By jessie kornberg • October 13, 2009•Mentoring and Networking
In the first four installments of this series I recommended you:
- Network with people you genuinely enjoy and in activities you find interesting.
- Take advantage of existing networks around you: in your legal market, from your alumnae associations, through affinity groups, and in your bar association's work.
- Don't waste opportunities to make new connections: follow-up for real, by email, by phone, on business cards, and after social and professional events.
- Earn your network's support by being a resource to those within it.
Not surprisingly, this all takes a lot of work and attention. But it does pay dividends. And it gets easier, just like anything, with practice.
In my household growing up there was an expression I liked: a person makes her own luck. Recently I heard an attorney offer a similar sentiment: the harder you work, the luckier you'll be. This is true in so many aspects of the profession, but it's certainly the key to a successful professional network.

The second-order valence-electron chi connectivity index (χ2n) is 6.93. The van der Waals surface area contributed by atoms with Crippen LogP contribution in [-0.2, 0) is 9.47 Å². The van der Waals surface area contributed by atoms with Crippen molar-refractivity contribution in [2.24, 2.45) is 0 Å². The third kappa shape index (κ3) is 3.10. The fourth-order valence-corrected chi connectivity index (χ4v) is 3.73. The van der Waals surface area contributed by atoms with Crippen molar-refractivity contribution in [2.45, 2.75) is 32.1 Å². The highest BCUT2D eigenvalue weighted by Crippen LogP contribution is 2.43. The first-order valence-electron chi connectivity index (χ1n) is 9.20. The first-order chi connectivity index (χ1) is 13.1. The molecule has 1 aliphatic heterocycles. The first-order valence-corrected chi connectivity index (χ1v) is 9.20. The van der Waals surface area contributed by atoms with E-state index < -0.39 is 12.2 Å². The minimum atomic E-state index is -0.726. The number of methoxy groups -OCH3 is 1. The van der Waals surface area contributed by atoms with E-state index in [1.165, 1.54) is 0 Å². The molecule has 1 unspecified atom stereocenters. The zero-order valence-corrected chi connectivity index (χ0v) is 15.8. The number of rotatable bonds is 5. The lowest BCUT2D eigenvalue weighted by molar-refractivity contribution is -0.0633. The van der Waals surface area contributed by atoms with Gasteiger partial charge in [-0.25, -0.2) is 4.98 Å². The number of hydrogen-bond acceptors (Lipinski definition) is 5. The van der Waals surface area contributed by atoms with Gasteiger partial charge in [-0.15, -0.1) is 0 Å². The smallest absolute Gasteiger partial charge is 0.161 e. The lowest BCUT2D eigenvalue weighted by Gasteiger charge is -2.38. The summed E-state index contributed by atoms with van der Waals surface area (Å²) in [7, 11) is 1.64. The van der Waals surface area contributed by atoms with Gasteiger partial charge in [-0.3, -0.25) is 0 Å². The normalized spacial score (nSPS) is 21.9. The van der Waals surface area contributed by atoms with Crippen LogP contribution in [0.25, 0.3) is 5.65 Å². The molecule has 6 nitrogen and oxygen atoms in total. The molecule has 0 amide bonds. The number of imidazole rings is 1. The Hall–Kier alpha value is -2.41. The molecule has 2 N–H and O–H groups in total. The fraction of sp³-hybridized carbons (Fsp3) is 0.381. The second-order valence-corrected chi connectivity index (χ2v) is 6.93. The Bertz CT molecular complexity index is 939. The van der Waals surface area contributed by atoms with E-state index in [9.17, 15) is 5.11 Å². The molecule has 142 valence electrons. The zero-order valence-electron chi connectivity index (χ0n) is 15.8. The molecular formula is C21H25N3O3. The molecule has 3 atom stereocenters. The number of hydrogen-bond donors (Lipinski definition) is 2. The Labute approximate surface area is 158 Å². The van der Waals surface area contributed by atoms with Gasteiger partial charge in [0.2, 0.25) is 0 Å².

Do yourself a favor and set aside a regular period of time each day, week, or month to check in on your networks and work on maintaining and developing connections. It doesn't have to take time away from other work. Have following-up on business cards from a reception earlier in the week be the thing you do in lieu of surfing the web in between focusing on an outline or paper. Make a date with a potential mentor to have coffee near their office - but don't waste time going there and back and breaking up your day, just study at that cafe all afternoon.
Alright ladies, that's it. Get out there and start schmoozing!